Pork Dumplings

Pork Dumplings

Pork Dumplings

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As part of our Community Table series, PCC members the Ma family have shared their Lunar New Year tradition. These Pork Dumplings are a dish that get the whole family involved.

Dig into more member traditions >


For Wrappers

  • 1 pound plus 2 1/2 ounces organic all-purpose flour
  • 6 1/2 ounces organic cornstarch
  • 1 teaspoon sea salt
  • 13 ounces water

For Dumplings

  • 3 dried shiitake mushrooms
  • 1/2 cup water
  • 1 1/2 pounds organic napa cabbage, finely diced
  • 1 tablespoon plus 2 teaspoons sea salt, divided
  • 1/3 cup mirin
  • 1/4 cup avocado or other neutral oil
  • 2 tablespoons organic toasted sesame oil
  • 2 tablespoons organic shoyu
  • 2 pinches white pepper
  • 1 pound ground pork
  • 1/2 cup avocado or other high-heat oil, for frying

Other items

  • Ponzu, additional shoyu, chili oil, Thai sweet chili sauce, or Worcestershire sauce – optional, for dipping


Place the dry ingredients for the dough into the bowl of a stand mixer fitted with the dough hook. While the mixer runs on low, slowly add the water to the bowl. If mixing manually, carefully stir with a wooden or silicone spatula and add water gradually. After no loose flour remains and a smooth dough forms, cover it tightly and let the dough rest for 15 minutes.

Knead the dough into a smooth, elastic ball. If using the mixer, this should take 3 to 4 minutes on low speed. If using your hands, knead for about 7 minutes. Cover tightly and let the dough rest for 1 hour.

Place shiitake mushrooms in a small bowl with 1/2 cup of filtered water for 30 minutes, ensuring the mushrooms are submerged. Reserve soaking liquid and finely mince mushrooms after soaking.

Place napa cabbage in a colander. Sprinkle with 1 tablespoon of the sea salt, mix and let drain for 30 minutes. After draining, transfer the cabbage to a cheesecloth or a clean linen towel and squeeze out as much remaining water as possible.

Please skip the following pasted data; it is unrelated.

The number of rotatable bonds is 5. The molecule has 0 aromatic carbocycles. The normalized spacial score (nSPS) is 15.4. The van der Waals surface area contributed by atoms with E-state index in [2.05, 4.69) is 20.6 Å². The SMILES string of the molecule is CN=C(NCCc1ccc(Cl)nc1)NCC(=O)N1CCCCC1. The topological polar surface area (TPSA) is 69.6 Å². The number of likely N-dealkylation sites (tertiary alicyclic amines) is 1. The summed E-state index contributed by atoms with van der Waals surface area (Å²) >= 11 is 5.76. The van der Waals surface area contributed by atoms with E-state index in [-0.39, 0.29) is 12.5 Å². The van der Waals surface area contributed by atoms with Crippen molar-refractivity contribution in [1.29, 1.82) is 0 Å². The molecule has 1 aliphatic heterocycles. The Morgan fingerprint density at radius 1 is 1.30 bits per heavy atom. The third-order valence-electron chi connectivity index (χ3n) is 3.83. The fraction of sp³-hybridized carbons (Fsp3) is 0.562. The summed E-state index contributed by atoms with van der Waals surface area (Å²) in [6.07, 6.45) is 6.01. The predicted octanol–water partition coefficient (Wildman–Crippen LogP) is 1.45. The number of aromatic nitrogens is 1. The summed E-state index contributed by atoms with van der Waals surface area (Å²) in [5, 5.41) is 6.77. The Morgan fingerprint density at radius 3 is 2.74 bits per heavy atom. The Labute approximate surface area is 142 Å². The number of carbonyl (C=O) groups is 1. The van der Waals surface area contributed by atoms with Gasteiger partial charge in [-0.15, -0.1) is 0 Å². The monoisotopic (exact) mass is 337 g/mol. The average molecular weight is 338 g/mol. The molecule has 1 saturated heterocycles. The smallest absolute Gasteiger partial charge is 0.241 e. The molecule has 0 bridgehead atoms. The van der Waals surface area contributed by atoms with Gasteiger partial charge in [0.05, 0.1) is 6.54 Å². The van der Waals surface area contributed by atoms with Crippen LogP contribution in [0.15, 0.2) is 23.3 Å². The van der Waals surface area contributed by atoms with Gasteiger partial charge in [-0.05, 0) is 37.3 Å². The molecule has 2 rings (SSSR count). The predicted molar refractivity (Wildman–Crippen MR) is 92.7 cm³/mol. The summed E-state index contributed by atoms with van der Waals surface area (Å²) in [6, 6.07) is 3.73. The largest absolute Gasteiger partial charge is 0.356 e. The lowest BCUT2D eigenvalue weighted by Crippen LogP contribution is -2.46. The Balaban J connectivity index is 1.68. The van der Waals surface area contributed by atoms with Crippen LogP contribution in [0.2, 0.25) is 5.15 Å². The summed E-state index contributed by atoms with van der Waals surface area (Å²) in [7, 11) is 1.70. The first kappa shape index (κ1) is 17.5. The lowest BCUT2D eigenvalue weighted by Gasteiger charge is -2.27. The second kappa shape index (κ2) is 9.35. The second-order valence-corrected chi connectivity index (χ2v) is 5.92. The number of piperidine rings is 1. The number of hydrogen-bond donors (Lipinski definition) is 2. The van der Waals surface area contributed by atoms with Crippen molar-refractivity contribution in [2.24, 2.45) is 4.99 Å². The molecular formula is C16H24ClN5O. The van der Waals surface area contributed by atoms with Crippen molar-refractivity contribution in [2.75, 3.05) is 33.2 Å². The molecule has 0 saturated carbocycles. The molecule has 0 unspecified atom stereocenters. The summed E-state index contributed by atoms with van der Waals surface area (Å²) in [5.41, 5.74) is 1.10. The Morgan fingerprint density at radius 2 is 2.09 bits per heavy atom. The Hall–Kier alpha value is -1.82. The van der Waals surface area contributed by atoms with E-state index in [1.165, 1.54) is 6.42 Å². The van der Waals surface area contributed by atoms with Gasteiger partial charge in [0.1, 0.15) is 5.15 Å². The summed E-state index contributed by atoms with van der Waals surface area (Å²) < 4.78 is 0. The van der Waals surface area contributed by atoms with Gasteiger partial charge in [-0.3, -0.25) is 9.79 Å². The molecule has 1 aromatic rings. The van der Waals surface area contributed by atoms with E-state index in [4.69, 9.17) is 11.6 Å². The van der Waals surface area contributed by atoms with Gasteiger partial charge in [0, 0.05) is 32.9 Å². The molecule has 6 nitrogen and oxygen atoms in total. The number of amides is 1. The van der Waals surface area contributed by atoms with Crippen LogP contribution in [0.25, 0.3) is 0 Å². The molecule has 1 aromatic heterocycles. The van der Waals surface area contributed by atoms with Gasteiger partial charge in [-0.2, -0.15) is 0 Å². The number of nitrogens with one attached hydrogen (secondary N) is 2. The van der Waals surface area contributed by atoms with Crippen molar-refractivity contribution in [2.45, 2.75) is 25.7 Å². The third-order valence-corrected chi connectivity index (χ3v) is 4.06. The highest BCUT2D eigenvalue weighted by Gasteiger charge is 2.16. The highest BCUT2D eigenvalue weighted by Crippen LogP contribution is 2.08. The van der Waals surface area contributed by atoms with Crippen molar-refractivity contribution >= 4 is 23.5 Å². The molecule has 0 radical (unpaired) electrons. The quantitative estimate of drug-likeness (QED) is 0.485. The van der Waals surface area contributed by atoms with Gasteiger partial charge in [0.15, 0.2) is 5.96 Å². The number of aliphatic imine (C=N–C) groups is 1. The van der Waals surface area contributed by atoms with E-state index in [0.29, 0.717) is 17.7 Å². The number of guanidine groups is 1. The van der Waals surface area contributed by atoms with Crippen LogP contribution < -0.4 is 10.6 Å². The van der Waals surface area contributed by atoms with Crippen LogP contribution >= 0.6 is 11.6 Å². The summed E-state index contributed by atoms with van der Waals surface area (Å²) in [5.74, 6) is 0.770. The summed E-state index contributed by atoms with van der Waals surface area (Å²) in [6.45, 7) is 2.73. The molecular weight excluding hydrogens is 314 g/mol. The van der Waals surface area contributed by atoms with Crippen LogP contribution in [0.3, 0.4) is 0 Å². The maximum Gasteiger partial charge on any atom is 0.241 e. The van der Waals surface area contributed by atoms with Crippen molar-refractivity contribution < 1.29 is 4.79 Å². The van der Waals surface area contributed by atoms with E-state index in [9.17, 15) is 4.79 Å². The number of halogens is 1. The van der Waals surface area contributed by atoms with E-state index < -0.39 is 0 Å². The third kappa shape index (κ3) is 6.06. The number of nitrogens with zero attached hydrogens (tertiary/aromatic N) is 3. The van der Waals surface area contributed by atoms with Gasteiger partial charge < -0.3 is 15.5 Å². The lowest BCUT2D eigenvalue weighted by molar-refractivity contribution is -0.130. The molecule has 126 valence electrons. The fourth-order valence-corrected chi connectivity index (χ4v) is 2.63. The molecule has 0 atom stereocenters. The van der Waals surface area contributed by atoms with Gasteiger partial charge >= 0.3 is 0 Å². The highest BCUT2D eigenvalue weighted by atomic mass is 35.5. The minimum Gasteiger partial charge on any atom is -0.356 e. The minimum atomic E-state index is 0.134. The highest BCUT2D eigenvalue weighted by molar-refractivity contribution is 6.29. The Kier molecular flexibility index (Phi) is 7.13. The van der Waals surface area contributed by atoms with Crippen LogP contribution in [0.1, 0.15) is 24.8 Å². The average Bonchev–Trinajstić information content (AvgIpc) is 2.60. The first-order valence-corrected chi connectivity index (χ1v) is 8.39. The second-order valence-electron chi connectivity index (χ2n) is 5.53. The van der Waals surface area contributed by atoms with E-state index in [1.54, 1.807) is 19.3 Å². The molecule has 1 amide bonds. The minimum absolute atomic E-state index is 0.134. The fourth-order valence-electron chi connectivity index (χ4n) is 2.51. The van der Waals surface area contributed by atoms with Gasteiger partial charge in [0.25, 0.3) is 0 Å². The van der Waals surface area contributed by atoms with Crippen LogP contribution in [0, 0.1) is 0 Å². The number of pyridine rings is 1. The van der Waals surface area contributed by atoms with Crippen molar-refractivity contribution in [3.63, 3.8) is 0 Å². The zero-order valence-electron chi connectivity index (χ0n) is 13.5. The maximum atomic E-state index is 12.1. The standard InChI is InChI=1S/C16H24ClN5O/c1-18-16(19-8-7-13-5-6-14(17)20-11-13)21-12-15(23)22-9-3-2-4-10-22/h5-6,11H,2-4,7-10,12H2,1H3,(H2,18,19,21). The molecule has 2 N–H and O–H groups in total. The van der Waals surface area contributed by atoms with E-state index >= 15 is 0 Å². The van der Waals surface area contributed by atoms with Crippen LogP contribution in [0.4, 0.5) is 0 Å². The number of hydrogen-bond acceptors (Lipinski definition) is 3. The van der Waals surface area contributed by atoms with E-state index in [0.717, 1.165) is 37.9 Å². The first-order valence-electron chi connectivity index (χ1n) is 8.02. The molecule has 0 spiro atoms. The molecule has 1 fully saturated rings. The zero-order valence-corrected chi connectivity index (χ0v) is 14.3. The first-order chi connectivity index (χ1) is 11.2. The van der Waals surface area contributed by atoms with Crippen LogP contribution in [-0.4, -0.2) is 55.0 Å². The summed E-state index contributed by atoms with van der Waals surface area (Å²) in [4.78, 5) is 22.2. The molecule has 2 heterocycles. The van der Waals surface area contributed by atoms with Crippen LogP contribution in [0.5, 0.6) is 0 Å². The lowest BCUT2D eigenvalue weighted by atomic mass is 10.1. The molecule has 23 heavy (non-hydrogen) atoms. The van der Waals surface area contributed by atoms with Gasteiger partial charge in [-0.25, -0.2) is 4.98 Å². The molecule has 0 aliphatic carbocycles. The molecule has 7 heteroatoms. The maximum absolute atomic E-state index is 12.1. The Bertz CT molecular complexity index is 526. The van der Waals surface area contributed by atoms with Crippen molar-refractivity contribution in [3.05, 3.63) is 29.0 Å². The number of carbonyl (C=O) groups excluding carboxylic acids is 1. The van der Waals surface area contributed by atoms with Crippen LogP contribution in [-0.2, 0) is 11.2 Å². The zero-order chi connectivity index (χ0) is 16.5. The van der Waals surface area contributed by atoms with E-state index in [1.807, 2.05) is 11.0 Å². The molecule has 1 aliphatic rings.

In a large bowl, combine drained cabbage, mushrooms, mirin, 1/4 cup avocado oil, sesame oil, remaining 2 teaspoons sea salt, shoyu, white pepper, and shiitake soaking liquid with ground pork. Vigorously stir until the meat develops a pasty and elastic texture, up to 8 minutes.

Cover the pork mixture and refrigerate while you prepare dumpling wrappers.

Fill a shallow bowl with about 2 ounces of water to seal the edges of the dumplings. Set aside.

Dust a parchment-lined sheet pan lightly with flour and set aside for holding dumplings.

Divide dough into four even balls. Cover three with a very damp towel while you work with one.

Roll the dough out very thinly (about a millimeter or less, if possible) and cut out rounds with 3 1/2-inch circle biscuit or cookie cutter. Gather up the remainder of the dough and roll again to cut out more wrappers. Repeat until the remaining dough is too small and add it to the next ball of dough.

Scoop 1 rounded teaspoon of pork filling into the center of a dumpling wrapper. Dip a finger in the water bowl and cover the outer 1/4-inch surface of the wrapper with a thin layer of water.

Fold the wrapper in half encasing the filling, and pleat, crimp, or seal the dumpling wrapper, being careful to push out excess air. Set each finished dumpling on the flour-dusted sheet pan as you work, ensuring they don’t touch. Repeat until you have 12 to 15 dumplings and prepare to cook a batch.

To pan-fry:

Add 2 tablespoons of avocado oil to a large pan over medium-high heat. When the oil shimmers, place the dumplings carefully into the pan with space between each dumpling. Carefully add 1/4 cup of water and quickly cover with a lid; steam for 3 to 4 minutes.

Uncover and continue cooking until water is evaporated and dumpling bottoms are lightly browned, 3 to 4 minutes more. Carefully remove dumplings and repeat until all dumplings are cooked.

To steam:

Arrange dumplings, with 1/2-inch of space between each one, on a heat-proof plate set inside a steaming basket or on a steaming rack.

Bring 3 cups of water to a rolling boil, place the dumplings into the steaming vessel and steam for 7-8 minutes. Repeat steaming steps until all dumplings are cooked.

To serve:

Dip into ponzu sauce, Worcestershire sauce, Thai sweet chili sauce, or shoyu mixed with a splash of Chinese black vinegar and chili oil.


Leftover meat filling can be made into meatballs or meat patties. Leftover dough can be made into scallion pancakes.

Any uncooked dumplings can be frozen for 2 to 3 weeks. Freeze dumplings on a sheet pan before transferring them to storage bags. To cook frozen dumplings, follow instructions above and increase cooking time by one minute for either method.

Wrapper recipe adapted from: redhousespice.com/homemade-dumpling-wrappers/

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